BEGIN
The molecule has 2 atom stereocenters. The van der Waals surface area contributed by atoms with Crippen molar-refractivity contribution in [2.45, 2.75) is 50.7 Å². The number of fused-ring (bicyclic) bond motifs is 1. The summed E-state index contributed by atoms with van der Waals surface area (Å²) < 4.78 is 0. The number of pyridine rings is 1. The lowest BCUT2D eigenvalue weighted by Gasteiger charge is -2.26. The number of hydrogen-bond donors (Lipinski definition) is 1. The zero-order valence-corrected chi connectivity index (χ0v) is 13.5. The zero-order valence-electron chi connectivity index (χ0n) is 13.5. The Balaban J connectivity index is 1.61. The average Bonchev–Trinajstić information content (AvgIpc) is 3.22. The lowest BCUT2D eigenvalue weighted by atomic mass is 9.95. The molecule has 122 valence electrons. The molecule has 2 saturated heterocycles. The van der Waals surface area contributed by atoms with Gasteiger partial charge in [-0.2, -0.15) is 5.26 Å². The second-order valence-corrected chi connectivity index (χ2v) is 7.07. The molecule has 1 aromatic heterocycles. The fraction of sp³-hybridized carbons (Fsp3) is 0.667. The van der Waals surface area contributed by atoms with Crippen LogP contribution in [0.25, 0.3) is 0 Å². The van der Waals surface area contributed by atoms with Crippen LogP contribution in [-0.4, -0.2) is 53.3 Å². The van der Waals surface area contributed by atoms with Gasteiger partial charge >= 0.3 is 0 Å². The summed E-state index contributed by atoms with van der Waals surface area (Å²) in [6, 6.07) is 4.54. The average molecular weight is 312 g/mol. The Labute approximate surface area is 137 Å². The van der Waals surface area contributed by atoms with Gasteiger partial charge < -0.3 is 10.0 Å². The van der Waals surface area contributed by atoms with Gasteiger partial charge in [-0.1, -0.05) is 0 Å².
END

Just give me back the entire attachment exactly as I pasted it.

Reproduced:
The molecule has 2 atom stereocenters. The van der Waals surface area contributed by atoms with Crippen molar-refractivity contribution in [2.45, 2.75) is 50.7 Å². The number of fused-ring (bicyclic) bond motifs is 1. The summed E-state index contributed by atoms with van der Waals surface area (Å²) < 4.78 is 0. The number of pyridine rings is 1. The lowest BCUT2D eigenvalue weighted by Gasteiger charge is -2.26. The number of hydrogen-bond donors (Lipinski definition) is 1. The zero-order valence-corrected chi connectivity index (χ0v) is 13.5. The zero-order valence-electron chi connectivity index (χ0n) is 13.5. The Balaban J connectivity index is 1.61. The average Bonchev–Trinajstić information content (AvgIpc) is 3.22. The lowest BCUT2D eigenvalue weighted by atomic mass is 9.95. The molecule has 122 valence electrons. The molecule has 2 saturated heterocycles. The van der Waals surface area contributed by atoms with Gasteiger partial charge in [-0.2, -0.15) is 5.26 Å². The second-order valence-corrected chi connectivity index (χ2v) is 7.07. The molecule has 1 aromatic heterocycles. The fraction of sp³-hybridized carbons (Fsp3) is 0.667. The van der Waals surface area contributed by atoms with Crippen LogP contribution in [0.25, 0.3) is 0 Å². The van der Waals surface area contributed by atoms with Crippen LogP contribution in [-0.4, -0.2) is 53.3 Å². The van der Waals surface area contributed by atoms with Gasteiger partial charge >= 0.3 is 0 Å². The summed E-state index contributed by atoms with van der Waals surface area (Å²) in [6, 6.07) is 4.54. The average molecular weight is 312 g/mol. The Labute approximate surface area is 137 Å². The van der Waals surface area contributed by atoms with Gasteiger partial charge < -0.3 is 10.0 Å². The van der Waals surface area contributed by atoms with Gasteiger partial charge in [-0.1, -0.05) is 0 Å².